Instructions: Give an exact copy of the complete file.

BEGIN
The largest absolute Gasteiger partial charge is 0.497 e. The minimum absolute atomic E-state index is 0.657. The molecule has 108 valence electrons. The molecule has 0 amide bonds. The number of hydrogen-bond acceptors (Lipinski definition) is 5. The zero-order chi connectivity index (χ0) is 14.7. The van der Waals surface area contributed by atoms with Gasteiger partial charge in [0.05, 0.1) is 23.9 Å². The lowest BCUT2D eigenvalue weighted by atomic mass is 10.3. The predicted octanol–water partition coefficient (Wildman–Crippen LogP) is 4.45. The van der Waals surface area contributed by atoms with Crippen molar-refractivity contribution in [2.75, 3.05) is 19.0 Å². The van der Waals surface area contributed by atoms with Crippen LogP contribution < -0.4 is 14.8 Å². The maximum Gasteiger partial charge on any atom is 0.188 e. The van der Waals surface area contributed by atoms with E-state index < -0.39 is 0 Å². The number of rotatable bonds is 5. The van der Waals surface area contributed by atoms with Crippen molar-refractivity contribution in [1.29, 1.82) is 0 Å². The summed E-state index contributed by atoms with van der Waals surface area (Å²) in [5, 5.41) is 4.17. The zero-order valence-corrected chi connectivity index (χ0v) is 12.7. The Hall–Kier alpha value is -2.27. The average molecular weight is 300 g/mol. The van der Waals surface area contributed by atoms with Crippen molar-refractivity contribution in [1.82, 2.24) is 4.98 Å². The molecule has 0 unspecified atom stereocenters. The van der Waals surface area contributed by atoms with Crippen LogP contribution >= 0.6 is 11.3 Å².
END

The largest absolute Gasteiger partial charge is 0.497 e. The minimum absolute atomic E-state index is 0.657. The molecule has 108 valence electrons. The molecule has 0 amide bonds. The number of hydrogen-bond acceptors (Lipinski definition) is 5. The zero-order chi connectivity index (χ0) is 14.7. The van der Waals surface area contributed by atoms with Gasteiger partial charge in [0.05, 0.1) is 23.9 Å². The lowest BCUT2D eigenvalue weighted by atomic mass is 10.3. The predicted octanol–water partition coefficient (Wildman–Crippen LogP) is 4.45. The van der Waals surface area contributed by atoms with Crippen molar-refractivity contribution in [2.75, 3.05) is 19.0 Å². The van der Waals surface area contributed by atoms with Crippen LogP contribution < -0.4 is 14.8 Å². The maximum Gasteiger partial charge on any atom is 0.188 e. The van der Waals surface area contributed by atoms with E-state index < -0.39 is 0 Å². The number of rotatable bonds is 5. The van der Waals surface area contributed by atoms with Crippen molar-refractivity contribution in [1.29, 1.82) is 0 Å². The summed E-state index contributed by atoms with van der Waals surface area (Å²) in [5, 5.41) is 4.17. The zero-order valence-corrected chi connectivity index (χ0v) is 12.7. The Hall–Kier alpha value is -2.27. The average molecular weight is 300 g/mol. The van der Waals surface area contributed by atoms with Crippen molar-refractivity contribution in [1.82, 2.24) is 4.98 Å². The molecule has 0 unspecified atom stereocenters. The van der Waals surface area contributed by atoms with Crippen LogP contribution >= 0.6 is 11.3 Å².